PLANS to allow learner drivers to take lessons on motorways have been backed by a leading road safety organisation.
Advanced drivers' group IAM RoadSmart says the proposals to overhaul driver training will lead to an improvement in driving standards.
Under the changes set out by Transport Minister Andrew Jones learner drivers will be able to undergo instruction on motorways for the first time if accompanied by a qualified driving instructor in a vehicle fitted with dual controls.
Other changes being planned include a crackdown on motorcycle training with novice riders being required to take a theory test as part of their compulsory basic training and for provisional motorcyclists to face a ban if they acquire six penalty points.
At the moment learner drivers are prohibited from motorways and their only experience of 70mph motoring is allowed on dual carriageways.
"It makes no sense that new drivers learn by trial and, often fatal, error how to use our fastest and most important roads," said Neil Greig, director of policy and research for IAM RoadSmart.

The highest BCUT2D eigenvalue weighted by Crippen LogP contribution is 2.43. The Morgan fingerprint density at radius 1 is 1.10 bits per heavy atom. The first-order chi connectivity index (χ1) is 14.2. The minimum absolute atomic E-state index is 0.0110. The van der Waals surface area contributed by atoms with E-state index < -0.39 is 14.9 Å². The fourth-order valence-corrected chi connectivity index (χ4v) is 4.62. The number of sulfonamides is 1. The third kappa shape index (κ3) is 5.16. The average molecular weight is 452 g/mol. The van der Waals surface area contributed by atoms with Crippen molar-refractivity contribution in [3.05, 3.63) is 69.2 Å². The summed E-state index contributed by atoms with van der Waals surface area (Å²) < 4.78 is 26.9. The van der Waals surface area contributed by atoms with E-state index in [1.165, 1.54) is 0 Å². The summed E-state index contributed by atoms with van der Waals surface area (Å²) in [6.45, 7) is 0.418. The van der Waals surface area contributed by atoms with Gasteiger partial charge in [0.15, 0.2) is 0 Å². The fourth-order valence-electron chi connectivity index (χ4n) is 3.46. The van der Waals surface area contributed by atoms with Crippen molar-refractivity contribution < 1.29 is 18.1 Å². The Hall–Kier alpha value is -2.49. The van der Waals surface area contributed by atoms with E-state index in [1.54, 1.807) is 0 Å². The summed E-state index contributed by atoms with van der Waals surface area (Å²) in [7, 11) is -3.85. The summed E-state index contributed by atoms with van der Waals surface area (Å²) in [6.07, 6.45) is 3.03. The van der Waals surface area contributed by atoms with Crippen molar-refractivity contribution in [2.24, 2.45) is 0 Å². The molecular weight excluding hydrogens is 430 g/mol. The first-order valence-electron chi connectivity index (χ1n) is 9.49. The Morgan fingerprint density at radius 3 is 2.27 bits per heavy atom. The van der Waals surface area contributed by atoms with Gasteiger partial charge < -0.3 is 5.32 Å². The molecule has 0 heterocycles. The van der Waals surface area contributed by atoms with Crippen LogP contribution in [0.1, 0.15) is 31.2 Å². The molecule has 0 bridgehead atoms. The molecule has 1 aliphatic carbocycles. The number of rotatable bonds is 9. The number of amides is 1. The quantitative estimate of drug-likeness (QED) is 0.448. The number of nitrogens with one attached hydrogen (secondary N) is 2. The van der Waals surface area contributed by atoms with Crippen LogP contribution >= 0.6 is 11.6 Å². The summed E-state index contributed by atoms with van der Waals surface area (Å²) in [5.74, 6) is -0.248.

"Allowing learners on motorways with an approved instructor is a sensible and measured solution that should deliver drivers who are much better able to cope with complex new smart motorways."
Following Mr Jones' announcement, the Department for Transport and the Driver and Vehicle Standards Agency have jointly launched consultations seeking views which will run until February 17, 2017. The changes could take effect by 2018.
On the changes to motorcycle training, Mr Greig said: "These proposals close two obvious loopholes that IAM RoadSmart has been highlighting with motorcycle industry training partners.
"A theory test should always be the first step for any motorised road user before they reach the road. The six penalty point approach also finally brings motorcycle users in line with the New Driver's Act for car drivers."